Twenty-twenty is living up to the phrase that’s often immediately associated with vision acuity: hindsight. It’s a year of a pandemic-induced lock down at the same time of social upheaval in demand for global and social changes.

The year also marks the 40-year anniversary of legendary band X. The band’s original lineup with drummer D.J. Bonebrake, guitarist Billy Zoom, vocalist Exene Cervenka, and vocalist-bassist John Doe have beaten the odds in terms of industry cliches, beaten health worries tenfold, and have been relentless in maintaining their rightful place in rock and roll history.

The band are often cited from their appearance in Penelope Spheeris’ documentary The Decline of Western Civilization, about the early ’80s punk and hardcore scene. They have multiple records entered in Rolling Stone’s top 500 records of all time; their music has been in countless television episodes and films; they’ve even been an answer on the game show Jeopardy!

This year, the band had planned to celebrate the anniversary of iconic album Los Angeles with a live tour, but as with many other things, those plans were cancelled.

As a small consolation, John Doe did livestream an acoustic set of originals and covers in May of this year and just this past Friday, June 25. You can watch the replay on the band’s facebook page.

In terms of reasons to celebrate the band’s longevity however, not all was lost. The band digitally released their eighth studio album and first release in 27 years, Alphabetland, to high praise as a formidable comeback. The album was also initially released on vinyl via Fat Possum with a more comprehensive rollout of formats to follow later in the year. On April 29, the band released a music video for “Water & Wine.”

Thirty-five years ago, this month was a much different story for the band. After four albums of some of the most creative and energetic rock ‘n’ roll created, produced by Ray Manzarek, the quartet were hoping to make a bigger break in the music industry and most of all land a hit on the charts.

The band brought in Michael Wagener, then known mainly for his talent with 80s metal bands Dokken and Motley Crue, to control the boards. An album whose title is as quaint as it was sarcastic, Ain’t Love Grand would later be understood as a final send-off to singer-songwriters Exene and Doe.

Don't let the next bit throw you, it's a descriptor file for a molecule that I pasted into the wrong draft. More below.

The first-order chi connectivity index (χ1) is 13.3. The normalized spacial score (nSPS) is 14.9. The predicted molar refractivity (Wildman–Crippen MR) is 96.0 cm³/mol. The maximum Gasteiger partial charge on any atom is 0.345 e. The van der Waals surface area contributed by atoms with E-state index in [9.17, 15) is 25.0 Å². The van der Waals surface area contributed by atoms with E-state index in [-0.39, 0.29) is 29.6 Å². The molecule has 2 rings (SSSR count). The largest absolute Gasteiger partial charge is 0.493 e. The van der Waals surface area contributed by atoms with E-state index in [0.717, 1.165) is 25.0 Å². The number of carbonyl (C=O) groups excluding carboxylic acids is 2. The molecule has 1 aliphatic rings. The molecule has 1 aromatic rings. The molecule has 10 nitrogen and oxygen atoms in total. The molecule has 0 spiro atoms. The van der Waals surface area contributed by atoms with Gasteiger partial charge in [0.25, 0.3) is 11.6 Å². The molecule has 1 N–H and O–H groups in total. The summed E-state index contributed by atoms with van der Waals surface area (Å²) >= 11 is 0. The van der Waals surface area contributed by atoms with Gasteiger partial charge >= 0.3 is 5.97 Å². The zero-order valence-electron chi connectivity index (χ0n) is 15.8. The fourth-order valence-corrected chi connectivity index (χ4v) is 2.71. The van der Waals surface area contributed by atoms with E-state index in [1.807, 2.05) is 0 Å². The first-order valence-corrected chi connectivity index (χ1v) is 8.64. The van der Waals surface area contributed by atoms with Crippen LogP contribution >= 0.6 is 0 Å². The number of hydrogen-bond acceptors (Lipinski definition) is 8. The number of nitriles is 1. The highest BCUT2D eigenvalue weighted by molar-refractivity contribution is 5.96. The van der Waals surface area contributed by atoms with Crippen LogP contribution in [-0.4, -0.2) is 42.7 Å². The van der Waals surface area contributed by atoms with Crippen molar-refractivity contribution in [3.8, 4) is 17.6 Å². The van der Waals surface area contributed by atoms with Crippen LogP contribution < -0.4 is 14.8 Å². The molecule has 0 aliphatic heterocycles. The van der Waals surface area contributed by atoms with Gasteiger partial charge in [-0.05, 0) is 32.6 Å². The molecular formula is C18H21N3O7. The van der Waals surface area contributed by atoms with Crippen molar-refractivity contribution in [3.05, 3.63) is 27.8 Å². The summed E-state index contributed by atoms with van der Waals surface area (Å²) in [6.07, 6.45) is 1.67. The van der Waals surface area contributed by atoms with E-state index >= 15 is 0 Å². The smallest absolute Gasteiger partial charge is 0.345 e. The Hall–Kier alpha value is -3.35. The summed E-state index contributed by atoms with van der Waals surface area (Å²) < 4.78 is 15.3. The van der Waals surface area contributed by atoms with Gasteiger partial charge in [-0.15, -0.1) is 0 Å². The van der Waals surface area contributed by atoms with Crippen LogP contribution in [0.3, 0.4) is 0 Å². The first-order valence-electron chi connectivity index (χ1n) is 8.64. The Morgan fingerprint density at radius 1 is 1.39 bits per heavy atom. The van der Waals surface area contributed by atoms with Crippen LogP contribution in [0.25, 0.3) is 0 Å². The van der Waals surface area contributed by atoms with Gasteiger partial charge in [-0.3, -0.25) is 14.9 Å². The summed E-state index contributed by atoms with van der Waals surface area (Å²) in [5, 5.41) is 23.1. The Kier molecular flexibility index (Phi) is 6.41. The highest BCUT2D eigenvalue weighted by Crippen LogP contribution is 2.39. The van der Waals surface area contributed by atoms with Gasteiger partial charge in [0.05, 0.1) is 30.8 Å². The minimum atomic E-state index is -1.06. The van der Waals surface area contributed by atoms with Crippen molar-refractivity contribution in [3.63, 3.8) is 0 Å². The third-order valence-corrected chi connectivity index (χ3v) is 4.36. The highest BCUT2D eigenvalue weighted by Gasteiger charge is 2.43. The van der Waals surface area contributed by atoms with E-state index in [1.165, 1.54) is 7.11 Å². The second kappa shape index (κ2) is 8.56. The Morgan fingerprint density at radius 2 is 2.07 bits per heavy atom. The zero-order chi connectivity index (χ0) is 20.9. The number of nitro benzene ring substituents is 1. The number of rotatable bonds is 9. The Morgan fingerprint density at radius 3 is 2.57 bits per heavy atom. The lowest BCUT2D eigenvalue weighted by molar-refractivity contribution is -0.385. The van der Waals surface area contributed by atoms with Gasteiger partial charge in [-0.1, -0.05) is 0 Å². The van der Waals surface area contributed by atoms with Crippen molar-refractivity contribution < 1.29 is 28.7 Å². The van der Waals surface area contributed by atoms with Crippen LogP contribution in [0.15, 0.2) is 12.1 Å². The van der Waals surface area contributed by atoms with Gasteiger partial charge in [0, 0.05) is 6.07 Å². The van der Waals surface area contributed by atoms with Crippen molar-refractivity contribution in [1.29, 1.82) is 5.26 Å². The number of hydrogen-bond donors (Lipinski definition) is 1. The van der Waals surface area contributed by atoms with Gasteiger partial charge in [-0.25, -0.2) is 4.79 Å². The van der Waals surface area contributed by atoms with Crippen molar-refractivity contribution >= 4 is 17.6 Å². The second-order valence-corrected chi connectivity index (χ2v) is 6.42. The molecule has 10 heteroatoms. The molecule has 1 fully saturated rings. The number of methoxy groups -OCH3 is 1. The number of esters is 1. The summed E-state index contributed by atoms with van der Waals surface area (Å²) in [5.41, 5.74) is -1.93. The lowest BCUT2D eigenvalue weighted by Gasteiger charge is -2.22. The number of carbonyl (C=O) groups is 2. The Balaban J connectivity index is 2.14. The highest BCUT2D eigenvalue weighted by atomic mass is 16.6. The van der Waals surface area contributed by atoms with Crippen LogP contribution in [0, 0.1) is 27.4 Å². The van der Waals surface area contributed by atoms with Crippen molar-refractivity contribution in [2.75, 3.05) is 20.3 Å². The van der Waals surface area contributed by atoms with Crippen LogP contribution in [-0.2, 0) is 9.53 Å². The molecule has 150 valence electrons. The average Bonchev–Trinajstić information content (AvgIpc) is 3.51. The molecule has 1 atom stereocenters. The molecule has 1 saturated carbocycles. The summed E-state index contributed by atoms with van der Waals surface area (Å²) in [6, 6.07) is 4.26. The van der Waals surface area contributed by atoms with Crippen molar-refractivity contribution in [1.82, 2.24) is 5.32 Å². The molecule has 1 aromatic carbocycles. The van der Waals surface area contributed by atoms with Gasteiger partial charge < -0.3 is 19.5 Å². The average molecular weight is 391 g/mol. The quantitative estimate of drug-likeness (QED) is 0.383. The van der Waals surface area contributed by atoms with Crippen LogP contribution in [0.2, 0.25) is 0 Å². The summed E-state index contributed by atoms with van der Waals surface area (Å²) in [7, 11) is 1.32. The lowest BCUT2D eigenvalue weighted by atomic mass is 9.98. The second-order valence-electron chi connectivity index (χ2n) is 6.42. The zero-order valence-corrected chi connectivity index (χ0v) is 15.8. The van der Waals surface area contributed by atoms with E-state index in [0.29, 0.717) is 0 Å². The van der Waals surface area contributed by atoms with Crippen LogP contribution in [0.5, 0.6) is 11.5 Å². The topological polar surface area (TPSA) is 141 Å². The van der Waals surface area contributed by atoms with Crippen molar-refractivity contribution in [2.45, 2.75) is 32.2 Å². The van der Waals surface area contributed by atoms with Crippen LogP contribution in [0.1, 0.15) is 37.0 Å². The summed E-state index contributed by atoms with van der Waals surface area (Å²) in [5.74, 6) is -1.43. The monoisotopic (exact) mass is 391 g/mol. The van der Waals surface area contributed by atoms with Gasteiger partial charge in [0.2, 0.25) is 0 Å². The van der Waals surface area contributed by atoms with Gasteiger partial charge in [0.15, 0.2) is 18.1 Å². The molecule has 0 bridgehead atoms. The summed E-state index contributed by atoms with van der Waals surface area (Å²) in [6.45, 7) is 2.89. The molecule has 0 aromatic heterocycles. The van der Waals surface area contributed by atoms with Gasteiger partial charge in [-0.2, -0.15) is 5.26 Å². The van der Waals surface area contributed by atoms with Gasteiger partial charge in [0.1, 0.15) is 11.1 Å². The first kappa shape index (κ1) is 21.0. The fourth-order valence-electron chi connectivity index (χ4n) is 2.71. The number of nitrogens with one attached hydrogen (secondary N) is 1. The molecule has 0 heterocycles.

The album was released not long after the longtime pair divorced, and the pain felt and caused by one another throughout the album’s recording was undeniable. The albums’ vocal duty trade-off of songs acts like a reading of last love letters recorded and left to be found by one another. For decades after, many assumed this was also the final studio album with original guitarist Billy Zoom.

Regarded by fans and critics as the record when X tried to sell out but couldn’t quite buy in, there have been some retreads over the years. “What’s Wrong With Me” has the classic guitar chug sound and the biting vocal sneer, but feels restrained. The haunting, bluesy ballad “My Goodness,” has things to love, but Exene’s vocals and lyrics sound as buried and disconnected as her heart was at the time.

The band did earn an opportunity to play TV’s American Bandstand thanks to minor hit and opening track “Burning House Of Love,” but it’s with that track the album’s direction off course is apparent. Disdain from longtime fans occurs at the onset of the album. The much more polished and programed mix of Ain’t Love Grand abandoned the band’s revered, raw sound on prior albums. It’s natural for a band to change their sound over time, but this was less like new growth and just pure pain.  

Unbridled poetry had been traded for choruses more cliché than catchy, and passionate, raw, artistic attitude was swapped for the overproduced sound of the time. Guitar and drum tones alone sound digitally added rather than played. The band retains the ability to reach your heart with the song “I’ll Stand Up For You,” and there are moments that shine through the glam and gloss, reminding you this is still X, but this was no longer the X you’d want to show your friends if they were new to the band.

The album became the now-well-established moment in the band’s career that so many others have followed when greater commercial success seemed a solid gamble in exchange for a sacrifice of identity and sound.

X would learn a lesson from this strange time in a long, storied, successful, and respected career. They would bounce back with strong follow-up records, and fans would forgive them for the misstep and welcome back the powerhouse with open arms.

Subsequent albums and eventual reunions proved to the band and fans just how important of a band X were and remain. They jumped the shark, got bit, but lived to tell the tale. There is a story people tell, or tell themselves, about pain and creativity that if you’re not suffering then your art somehow isn’t real. Ain’t Love Grand might not be the best thing the band produced, but it would seem even at their ‘worst’ X is always real.

Find out more at X the band.
Band photo:Allen J. Schaben


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